In last part, we created hardware design of basic system. The next step is to generate (compile) hardware design. Compiled hardware design is known as bit-stream andstored in *.bit file. To compile hardware, use hardware->generate hardware tab. The complete hardware design generation takes several seconds to several minutes depending on computer speed and design complexity. In back ground, the whole design process involves many different steps including synthesis, placement, routing and...


Motion Sensor with Raspberry Pi and MPU6050 - Part 1

Shres L November 21, 2015

This blog will help you build your own, low cost 3-axis motion sensor using Raspberry Pi and Invensense MPU6050. For the benefit of the beginners, I will be beginning with the basics - setting up Raspberry Pi in part 1 of this blog series and then proceed to interfacing the MEMS based tri-axial motion sensing unit - MPU6050 to Raspberry Pi board in part 2. The final part no. 3 will be about acquiring data on the client computer. I have  tried multiple...


Kind of Buggy! The state machine fantastic//

Richard Dorfner August 31, 20112 comments

Over the years, I have had the opportunity to experience a lot of different kinds of coding mistakes. There were many that most programmers are familiar with, counting errors, indexing errors (the infamous 'off by one' bug), memory space sharing errors (A threading issue) as well as numerous others.  I ran into one recently that I wound up using an old trick to help find.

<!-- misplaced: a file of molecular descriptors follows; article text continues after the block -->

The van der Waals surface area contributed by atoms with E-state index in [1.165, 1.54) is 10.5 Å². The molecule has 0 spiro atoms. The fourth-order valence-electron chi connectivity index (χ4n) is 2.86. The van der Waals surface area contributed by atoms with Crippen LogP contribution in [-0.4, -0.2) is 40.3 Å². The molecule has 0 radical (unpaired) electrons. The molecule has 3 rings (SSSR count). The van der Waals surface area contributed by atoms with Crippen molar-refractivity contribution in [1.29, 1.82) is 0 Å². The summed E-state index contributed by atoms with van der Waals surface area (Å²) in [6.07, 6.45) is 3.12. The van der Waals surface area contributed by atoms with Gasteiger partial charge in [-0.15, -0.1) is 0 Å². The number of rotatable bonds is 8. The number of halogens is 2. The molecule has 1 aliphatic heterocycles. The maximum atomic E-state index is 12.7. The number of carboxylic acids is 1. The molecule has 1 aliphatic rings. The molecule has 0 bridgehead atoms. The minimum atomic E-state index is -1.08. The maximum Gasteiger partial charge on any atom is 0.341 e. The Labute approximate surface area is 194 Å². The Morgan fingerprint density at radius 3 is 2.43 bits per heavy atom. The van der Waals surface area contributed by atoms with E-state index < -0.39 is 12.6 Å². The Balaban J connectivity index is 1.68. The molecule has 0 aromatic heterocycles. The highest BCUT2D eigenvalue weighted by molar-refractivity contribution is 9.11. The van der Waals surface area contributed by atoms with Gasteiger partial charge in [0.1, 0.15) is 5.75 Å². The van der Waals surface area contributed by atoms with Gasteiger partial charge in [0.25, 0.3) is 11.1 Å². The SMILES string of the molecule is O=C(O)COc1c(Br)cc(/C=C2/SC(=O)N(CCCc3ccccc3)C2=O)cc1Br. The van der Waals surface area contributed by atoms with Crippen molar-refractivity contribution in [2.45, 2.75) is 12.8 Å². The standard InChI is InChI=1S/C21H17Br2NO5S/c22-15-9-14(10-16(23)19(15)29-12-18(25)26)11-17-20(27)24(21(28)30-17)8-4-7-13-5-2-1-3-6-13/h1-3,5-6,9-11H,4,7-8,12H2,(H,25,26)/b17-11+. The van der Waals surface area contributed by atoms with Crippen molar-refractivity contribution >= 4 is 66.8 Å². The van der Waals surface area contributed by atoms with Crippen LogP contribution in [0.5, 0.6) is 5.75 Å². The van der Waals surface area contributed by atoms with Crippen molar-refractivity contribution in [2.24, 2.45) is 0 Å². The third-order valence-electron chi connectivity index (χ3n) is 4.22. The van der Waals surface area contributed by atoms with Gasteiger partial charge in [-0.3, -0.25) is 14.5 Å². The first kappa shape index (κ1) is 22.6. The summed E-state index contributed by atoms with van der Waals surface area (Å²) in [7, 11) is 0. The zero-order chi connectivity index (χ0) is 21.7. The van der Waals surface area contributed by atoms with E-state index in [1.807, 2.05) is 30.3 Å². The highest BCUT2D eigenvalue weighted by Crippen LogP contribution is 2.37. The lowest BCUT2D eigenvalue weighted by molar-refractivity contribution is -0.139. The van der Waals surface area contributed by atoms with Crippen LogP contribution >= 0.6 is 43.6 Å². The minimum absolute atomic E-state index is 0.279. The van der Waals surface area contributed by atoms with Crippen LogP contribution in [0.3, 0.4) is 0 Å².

My current project is a Pan/Tilt camera that was, upon occasion, not homing properly in one axis. The camera is a...


Making a connection 1

Ed Nutter July 3, 20182 comments

In order for your system to control devices, you must be able to connect it to those devices.

Besides different sizes based on wire size, there are a few different styles of connectors that can be used.  There are also weather-resistant terminals that can be used if needed.

Ring

(Parks, 16)

- used for circuits that you don’t want to become easily disconnected

- ground wire attached to a stud

Push-On

- can be used on relay terminals

(Parks, 18)

- could be...


NXP LPC17xx/40xx: Decoding the Part ID

Ricky Bennett August 25, 20164 comments

This is the first blog of a number dealing with the NXP LPC17xx/40xx processor families and how to program them despite the lack of documentation.  The next blog will deal with implementing the LPC17xx/40xx UART with interrupts properly, and a subsequent blog will show how to use the UART in RS485 Normal Multidrop Mode (NMM) with Auto Address Detection (AAD).

My company has decided on using the NXP LPC17xx/40xx processor line for all our embedded projects.  Since...